Kudos to Denver Archbishop Samuel J. Aquila, who made public a well-done pastoral letter on abortion yesterday, the fortieth anniversary of Roe v. Wade.
There’s a lot to like about the letter. He opens by sharing some personal experiences that are startling and real. He acknowledges that we have all been complicit by our complacency, our ineffective action, or, for some, our pro-choice positions. He offers a beautiful quotation from a homily of Pope John Paul II during his 1987 pastoral visit to America that I wasn’t familiar with. He insists that human dignity is central to a healthy culture — and that that means more than just respect for unborn babies:
A culture of life, quite simply, is one which joyfully receives and celebrates the divine gift of life. A culture of life recognizes human dignity not as an academic or theological concept, but as an animating principle—as a measure of the activity of the family and the community. A culture of life supports most especially the life of the family. It supports and celebrates the dignity of the disabled, the unborn, and the aged. A culture of life seeks to live in gratitude for the gift of life God has given us.
If we want to build a culture of life, we need to begin with charity. Social charity, or solidarity, is the hallmark of a culture of life and a civilization of love. It allows us to see one another through the eyes of God, and therefore to see the unique and personal worth of one another. Charity allows us to treat one another with justice not because of our obligations, but because of our desire to love as God loves.
This charity must begin in the family. Our families are the first place where those who are marginalized, and whose dignity is forgotten, can be supported. To build a culture of life we must commit to strengthening our own families, and to supporting the families of our community. Strong families beget the strong ties which allow us to love those most in danger of being lost to the culture of death.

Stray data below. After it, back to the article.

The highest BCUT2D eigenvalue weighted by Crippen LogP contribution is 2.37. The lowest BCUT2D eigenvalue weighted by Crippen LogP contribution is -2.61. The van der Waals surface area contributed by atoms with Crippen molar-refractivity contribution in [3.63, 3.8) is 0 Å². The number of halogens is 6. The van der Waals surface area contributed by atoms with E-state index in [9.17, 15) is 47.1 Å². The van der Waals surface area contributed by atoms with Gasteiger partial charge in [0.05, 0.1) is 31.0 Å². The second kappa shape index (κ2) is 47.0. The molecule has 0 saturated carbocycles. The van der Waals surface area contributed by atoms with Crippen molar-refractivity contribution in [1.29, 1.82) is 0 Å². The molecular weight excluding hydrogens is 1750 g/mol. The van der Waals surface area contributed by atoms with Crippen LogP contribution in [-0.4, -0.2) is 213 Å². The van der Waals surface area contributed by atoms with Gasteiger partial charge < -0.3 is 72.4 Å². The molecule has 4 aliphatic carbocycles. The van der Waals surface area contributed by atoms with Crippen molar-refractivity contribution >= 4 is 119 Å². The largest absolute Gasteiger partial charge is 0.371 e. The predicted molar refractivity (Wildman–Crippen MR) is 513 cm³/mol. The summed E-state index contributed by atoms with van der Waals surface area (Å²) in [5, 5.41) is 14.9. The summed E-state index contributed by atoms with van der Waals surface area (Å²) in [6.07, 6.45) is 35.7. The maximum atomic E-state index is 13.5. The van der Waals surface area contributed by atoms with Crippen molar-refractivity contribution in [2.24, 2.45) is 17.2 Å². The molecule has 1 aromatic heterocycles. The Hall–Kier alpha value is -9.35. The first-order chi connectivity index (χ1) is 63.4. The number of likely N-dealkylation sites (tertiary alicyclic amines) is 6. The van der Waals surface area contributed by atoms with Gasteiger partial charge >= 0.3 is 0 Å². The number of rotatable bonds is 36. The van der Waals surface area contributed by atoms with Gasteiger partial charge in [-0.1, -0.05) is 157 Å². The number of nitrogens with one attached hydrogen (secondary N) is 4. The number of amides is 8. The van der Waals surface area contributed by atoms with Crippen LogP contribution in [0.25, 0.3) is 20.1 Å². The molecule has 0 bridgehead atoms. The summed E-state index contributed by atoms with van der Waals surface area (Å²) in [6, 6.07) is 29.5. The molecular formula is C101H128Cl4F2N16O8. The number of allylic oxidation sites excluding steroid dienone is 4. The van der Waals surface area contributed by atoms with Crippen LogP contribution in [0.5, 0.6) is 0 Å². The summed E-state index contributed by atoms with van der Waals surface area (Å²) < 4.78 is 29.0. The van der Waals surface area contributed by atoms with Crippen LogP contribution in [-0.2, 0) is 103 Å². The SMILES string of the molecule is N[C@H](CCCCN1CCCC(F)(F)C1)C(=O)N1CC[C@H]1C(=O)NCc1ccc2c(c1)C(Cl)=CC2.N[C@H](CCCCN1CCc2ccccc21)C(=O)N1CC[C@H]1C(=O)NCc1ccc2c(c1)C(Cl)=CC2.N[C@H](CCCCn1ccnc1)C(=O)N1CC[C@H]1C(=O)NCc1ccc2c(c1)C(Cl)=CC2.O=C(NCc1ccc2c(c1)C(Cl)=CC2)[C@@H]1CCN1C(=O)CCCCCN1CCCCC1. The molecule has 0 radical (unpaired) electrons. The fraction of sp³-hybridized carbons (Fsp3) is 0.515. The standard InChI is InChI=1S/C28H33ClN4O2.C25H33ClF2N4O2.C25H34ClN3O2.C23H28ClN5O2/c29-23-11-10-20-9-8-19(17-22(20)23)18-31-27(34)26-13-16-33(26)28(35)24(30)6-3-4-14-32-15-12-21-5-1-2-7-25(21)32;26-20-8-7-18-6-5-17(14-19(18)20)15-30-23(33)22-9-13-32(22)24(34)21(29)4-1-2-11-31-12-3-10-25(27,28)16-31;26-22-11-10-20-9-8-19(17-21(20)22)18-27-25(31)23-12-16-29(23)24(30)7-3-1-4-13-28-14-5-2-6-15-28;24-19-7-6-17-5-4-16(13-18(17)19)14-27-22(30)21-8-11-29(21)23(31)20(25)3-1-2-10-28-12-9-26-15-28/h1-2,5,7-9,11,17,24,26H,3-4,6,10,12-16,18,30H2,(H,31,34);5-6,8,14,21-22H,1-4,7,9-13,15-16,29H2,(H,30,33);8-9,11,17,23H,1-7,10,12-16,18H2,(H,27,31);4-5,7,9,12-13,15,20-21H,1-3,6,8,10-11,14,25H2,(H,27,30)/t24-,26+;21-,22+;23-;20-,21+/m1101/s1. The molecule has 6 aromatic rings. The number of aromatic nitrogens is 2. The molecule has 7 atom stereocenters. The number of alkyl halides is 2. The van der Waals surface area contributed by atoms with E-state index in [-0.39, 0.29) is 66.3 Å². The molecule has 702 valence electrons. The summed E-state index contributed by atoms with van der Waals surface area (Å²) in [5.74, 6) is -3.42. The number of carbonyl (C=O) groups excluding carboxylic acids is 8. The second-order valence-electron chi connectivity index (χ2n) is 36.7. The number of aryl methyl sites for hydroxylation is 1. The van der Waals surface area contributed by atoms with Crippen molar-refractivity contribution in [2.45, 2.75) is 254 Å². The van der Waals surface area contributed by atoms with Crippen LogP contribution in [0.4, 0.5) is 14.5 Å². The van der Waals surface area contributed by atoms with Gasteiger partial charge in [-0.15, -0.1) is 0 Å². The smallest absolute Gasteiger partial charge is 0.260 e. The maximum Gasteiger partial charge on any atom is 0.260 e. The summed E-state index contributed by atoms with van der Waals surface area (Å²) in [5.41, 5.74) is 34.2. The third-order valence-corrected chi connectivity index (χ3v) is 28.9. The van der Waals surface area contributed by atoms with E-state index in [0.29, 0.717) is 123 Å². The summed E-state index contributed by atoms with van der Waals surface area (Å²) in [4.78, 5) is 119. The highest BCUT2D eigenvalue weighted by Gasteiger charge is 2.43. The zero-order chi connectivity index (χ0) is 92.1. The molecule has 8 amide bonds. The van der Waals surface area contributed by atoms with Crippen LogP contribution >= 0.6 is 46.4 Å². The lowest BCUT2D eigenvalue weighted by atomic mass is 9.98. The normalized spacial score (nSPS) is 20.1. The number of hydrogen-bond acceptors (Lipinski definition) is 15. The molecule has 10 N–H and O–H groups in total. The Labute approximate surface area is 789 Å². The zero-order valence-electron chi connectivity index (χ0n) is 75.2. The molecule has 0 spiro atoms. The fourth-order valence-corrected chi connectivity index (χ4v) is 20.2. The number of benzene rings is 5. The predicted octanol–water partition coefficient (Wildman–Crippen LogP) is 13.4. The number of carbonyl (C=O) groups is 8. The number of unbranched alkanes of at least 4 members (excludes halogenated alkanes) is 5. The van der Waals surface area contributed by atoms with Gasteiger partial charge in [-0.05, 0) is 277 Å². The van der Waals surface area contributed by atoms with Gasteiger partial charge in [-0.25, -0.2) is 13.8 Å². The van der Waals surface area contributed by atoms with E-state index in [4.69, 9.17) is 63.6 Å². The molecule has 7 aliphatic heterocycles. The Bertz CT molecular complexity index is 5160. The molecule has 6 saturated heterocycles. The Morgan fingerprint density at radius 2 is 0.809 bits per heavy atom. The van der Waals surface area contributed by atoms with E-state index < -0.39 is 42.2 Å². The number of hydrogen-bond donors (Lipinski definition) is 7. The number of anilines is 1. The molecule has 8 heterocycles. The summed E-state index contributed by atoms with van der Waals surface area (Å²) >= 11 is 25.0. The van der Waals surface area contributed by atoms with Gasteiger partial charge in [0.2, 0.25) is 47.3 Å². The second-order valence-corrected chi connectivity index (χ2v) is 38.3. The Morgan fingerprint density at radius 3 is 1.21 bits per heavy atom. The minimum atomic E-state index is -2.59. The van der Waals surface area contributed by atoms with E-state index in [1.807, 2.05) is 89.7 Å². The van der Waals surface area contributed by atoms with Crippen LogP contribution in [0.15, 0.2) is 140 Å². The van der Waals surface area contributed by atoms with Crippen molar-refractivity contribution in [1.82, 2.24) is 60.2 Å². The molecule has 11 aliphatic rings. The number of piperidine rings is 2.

The charity of the culture of life also supports works of mercy, apostolates of social justice and support. Families impacted by the culture of death are often broken. Supporting adoption, marriage, responsible programs of social welfare and healthcare, and responsible immigration policy all speak to a culture which embraces and supports the dignity of life.
I think if I’d been writing the letter, I’d have made sure to acknowledge the very difficult situations in which people find themselves that leads them to contemplate and choose abortion. I’d have noted that there is in our times a moral blind spot that allows many, many good people to miss the reality of the situation. And I’d also have included a strong statement that God’s mercy is always available to those who have been involved in abortion.
I might also hesitate to headline the entire letter with reference to “the culture of death” (the letter is titled, “40 Years of the Culture of Death”), because of the grave moral judgments it suggests against anyone who does not agree with church teaching. With that title, is anyone who does not already agree going to read any further?
But all in all, Archbishop Aquila’s letter makes for worthwhile reading.
Speaking of good reading on this dark anniversary, I’d also point out Simcha Fisher’s column (on the many reasons that using graphic abortion images to protest legal abortion is usually not a good idea) posted yesterday at the National Catholic Register and Charles Camosy’s post (on the inaccuracies of some conventional wisdom on the subject) at the Catholic Moral Theology blog.